There are a range of factors which can precipitate and perpetuate our experience of anxiety. Over the past few years there have been incredibly difficult social challenges and pressures (the COVID pandemic, war, cost of living crisis, uncertainty about the future of our planet). For many of us, social challenges have had a very personal impact – loss, grief, redundancy or uncertainty around employment, ill-health, isolation, financial worry. If we understand that anxiety is the activation of our ‘threat’ system to help us feel physically and socially safe, it makes sense that there has been an almost population level increase in our experience of anxiety over the past few years. Groups who have been more negatively impacted by these social challenges are more affected. Professionals who work within hospitality are one of these groups. It then makes sense why those in the hospitality sector are more likely to experience anxiety.

One crucial point in understanding why anxiety is more prevalent is that anxiety spreads quickly. This relates back to our brains being wired for threat: when we hear anxiety in others, our brain creates more ‘potential threat’ stories, and we then feel anxious. Have you ever felt calm or content on arrival at your hotel/restaurant/catering venue, but you have walked into a storm of anxiety when the threat systems of colleagues is in overdrive? Have you ever found yourself then getting drawn into their experience and then felt anxious as a result? In hospitality, and every service sector with high levels of face-to-face interactions, we are very good at sharing stories, where the ‘work-relevant and necessary’ morphs into the ‘personal- joyous and gregarious’ to ‘downright-gossip’ and often deeply personal, sometime spiralling into a vicious cycle of others’ self-fulfilling prophecies. This is a very common experience and at a time when there is generally heightened anxiety this becomes an endless loop, where anxiety feeds anxiety.

Act on Anxiety – what can you do?
While it is helpful to understand why you are experiencing increased anxiety, it is more important to think about what you can do to help, when you feel anxious. Psychological science shows us that there are things we can do to help, even in the most challenging of circumstances. Will these actions entirely eradicate your experience of anxiety? No, but they are not meant to, remember anxiety is a normal feeling that is often present for good reason. What these techniques can do is help you surf the waves of anxiety rather than be consumed by them.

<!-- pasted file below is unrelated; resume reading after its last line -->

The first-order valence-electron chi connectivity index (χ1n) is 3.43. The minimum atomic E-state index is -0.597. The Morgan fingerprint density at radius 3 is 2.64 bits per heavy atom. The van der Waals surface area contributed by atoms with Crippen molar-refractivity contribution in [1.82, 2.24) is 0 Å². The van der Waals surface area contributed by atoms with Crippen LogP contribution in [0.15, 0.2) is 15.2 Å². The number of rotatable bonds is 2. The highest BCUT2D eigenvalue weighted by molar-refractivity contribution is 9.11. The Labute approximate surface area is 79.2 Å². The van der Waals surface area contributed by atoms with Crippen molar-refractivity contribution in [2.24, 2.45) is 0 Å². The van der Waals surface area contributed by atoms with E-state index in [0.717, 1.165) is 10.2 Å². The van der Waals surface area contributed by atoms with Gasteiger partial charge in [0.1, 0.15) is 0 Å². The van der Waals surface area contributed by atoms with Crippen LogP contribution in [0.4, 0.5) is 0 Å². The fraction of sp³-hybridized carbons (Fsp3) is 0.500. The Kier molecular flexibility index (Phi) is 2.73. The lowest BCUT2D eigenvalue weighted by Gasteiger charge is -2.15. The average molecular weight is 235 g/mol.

1. Notice, name, and normalise your thoughts and feelings

This sounds deceptively simple. Doing this may feel tricky, especially during times of emotional struggle. When you feel difficult emotions, including anxiety, it often feels like you are ‘in it’. It can take up all your energy and headspace. Remember anxiety places us into ‘survival mode’, where our thoughts focus on the short term; however, what is more likely to help us is ‘thriving mode’, where we can access thoughts and actions that help us in the medium to long term. When you notice and name your thoughts and feelings, it helps you make sense of your struggle. In noticing your thoughts, you can notice whether they are helping you or hindering you. You can notice whether your thoughts are harsh (‘I’m an idiot’, ‘I’m failing’) or gentle (‘this is a really tough situation’). This is important because harsh, critical thoughts exacerbate anxiety. Normalising your thoughts and feelings help you view yourself through a more compassionate lens.

In practice this is what it looks like. If you notice tough feelings, then stop what you are doing. Take a deep breath, right into the bottom of your lungs. Do it again, only this time slow your inhale and exhale. Now, keep doing this for about 30 seconds. Now, notice what you are feeling now: ‘I notice that I am feeling ….?’ (Stressed, anxious, overwhelmed, angry). Now notice what you are thinking: ‘I notice that I am thinking …..?’ (‘that I am never going to get all of this done’, ‘that I am not coping’). To normalise it, notice what you would say to a friend who was feeling and thinking the same way you are. It might be something along the lines of ‘I get it, you’re feeling overwhelmed at the moment, it’s tough’ (notice the absence of criticism). Finally, notice what matters most to you now and what can you do that moves towards that.


2. Focus on what is in your control
There are many big challenges and pressures both broadly within society and more specifically, within hospitality. Under these circumstances’ anxiety, emotional overload, fear and stress are pretty much inevitable. It is common for people to get lost in worrying about the big picture things. You cannot control what will happen in the future. You cannot control how systems and government responds to societal challenges. You cannot eliminate difficult thoughts and feelings. What you can control is what you do, now, today. You can control how you treat yourself and the people in your life (friends, colleagues, family members). That matters.